ALEXANDRIA, VA - SawStop parent SD3's case against Stanley Black & Decker, Ryobi, Hitachi, Bosch and other saw makers was dismissed. Originally filed in February 2014, the antitrust case claimed the saw manufacturers conspired against adopting SawStop safety technology.
Judge Claude Hilton ruled that SD3's claims of a conspiracy by other saw makers to boycott its SawStop technology were unfounded.
SD3 markets its SawStop technology, which activates a brake if a conductive surface such as a human hand touches the saw blade. In famous demonstrations, SawStop shows the blade stopping immediately upon encountering a hot dog.
In the case filed by SD3, SawStop's owners said Dr. Stephen Gass, the inventor of the technology, approached the saw companies to license the safety technology in 2000.
In dismissing the case, the judge said the SawStop makers couldn't prove their case against defendants like Ryobi and Black & Decker in particular, because "conspiracy allegations are belied by their negotiating history with varying defendants. [SawStop] allege[s] that they negotiated with defendants Emerson, Ryobi, and Black & Decker, respectively, well after the alleged group boycott began in October 2001. Such history fails to show an agreement to restrain trade," the judge said in his ruling.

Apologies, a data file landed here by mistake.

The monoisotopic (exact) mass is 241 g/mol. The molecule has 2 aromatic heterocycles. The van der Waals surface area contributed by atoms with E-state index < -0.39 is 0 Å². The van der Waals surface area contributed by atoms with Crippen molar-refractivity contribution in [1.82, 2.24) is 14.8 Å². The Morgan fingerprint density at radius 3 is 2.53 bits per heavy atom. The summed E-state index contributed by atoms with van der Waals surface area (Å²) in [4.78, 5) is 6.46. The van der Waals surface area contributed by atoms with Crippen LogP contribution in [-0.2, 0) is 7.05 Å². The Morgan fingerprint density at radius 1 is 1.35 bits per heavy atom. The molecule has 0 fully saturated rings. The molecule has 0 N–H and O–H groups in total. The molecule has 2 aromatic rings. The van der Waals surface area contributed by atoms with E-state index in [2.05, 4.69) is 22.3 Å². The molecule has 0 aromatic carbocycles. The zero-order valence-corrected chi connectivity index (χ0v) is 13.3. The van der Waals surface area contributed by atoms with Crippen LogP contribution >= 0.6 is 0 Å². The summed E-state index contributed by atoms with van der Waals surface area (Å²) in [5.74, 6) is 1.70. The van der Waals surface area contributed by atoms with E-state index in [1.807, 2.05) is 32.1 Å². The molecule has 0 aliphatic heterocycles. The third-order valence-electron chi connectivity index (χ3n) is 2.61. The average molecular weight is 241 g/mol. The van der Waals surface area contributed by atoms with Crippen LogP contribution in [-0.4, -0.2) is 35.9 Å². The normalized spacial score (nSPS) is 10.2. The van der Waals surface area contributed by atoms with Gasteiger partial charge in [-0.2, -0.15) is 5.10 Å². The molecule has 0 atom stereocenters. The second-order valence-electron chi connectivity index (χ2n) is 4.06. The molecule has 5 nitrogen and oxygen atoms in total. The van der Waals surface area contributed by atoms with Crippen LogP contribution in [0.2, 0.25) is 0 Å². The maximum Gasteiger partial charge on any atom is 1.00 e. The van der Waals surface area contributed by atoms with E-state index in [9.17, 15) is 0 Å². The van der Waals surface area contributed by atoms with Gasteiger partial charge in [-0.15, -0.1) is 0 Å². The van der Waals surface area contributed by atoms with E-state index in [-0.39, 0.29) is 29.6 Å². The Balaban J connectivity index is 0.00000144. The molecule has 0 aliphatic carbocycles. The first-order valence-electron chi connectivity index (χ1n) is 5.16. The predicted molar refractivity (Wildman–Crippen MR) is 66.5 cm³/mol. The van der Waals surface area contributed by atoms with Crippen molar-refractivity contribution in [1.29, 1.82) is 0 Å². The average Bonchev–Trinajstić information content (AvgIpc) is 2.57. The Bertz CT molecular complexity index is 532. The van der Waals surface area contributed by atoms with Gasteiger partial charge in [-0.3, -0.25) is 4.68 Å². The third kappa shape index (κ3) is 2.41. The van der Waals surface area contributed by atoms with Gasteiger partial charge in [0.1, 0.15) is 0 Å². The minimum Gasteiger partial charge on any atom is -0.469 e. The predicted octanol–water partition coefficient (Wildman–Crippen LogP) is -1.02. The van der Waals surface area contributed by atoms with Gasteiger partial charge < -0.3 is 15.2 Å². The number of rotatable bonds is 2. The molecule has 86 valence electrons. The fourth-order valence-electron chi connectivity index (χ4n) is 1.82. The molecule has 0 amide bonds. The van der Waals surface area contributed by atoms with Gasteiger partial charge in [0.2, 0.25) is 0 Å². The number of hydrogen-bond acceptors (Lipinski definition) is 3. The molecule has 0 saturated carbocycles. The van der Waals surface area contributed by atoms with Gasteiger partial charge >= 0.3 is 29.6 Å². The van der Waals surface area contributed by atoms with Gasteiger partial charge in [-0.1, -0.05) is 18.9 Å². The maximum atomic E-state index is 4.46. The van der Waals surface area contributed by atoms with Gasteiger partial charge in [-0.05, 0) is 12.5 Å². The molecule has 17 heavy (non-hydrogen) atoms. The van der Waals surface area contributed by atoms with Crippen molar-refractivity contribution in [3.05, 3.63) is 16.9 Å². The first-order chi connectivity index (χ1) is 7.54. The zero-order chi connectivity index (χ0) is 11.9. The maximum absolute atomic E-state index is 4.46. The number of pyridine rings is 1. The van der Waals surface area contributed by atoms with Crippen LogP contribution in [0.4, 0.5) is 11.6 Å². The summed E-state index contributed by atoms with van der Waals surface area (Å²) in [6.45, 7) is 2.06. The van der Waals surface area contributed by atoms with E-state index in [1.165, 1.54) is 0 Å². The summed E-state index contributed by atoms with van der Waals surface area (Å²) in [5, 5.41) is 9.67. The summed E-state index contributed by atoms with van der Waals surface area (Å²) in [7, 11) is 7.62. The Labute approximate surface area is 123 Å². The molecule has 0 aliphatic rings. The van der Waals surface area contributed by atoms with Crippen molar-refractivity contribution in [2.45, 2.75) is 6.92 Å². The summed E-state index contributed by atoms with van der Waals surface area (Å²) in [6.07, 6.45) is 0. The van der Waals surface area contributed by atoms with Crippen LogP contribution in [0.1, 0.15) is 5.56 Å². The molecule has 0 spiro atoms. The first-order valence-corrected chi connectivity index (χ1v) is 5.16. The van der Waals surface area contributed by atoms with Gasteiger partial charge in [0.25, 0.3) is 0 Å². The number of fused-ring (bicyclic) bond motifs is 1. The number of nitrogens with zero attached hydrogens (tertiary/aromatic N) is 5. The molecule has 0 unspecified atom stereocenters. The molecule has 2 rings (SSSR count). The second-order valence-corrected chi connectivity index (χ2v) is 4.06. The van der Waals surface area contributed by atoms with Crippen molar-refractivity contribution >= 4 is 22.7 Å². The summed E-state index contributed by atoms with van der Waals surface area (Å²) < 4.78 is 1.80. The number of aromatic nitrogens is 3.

SD3 also claimed that the companies attempted to prevent the technology from becoming an industry standard. SawStop has appealed the ruling. Read the complete SawStop ruling here.
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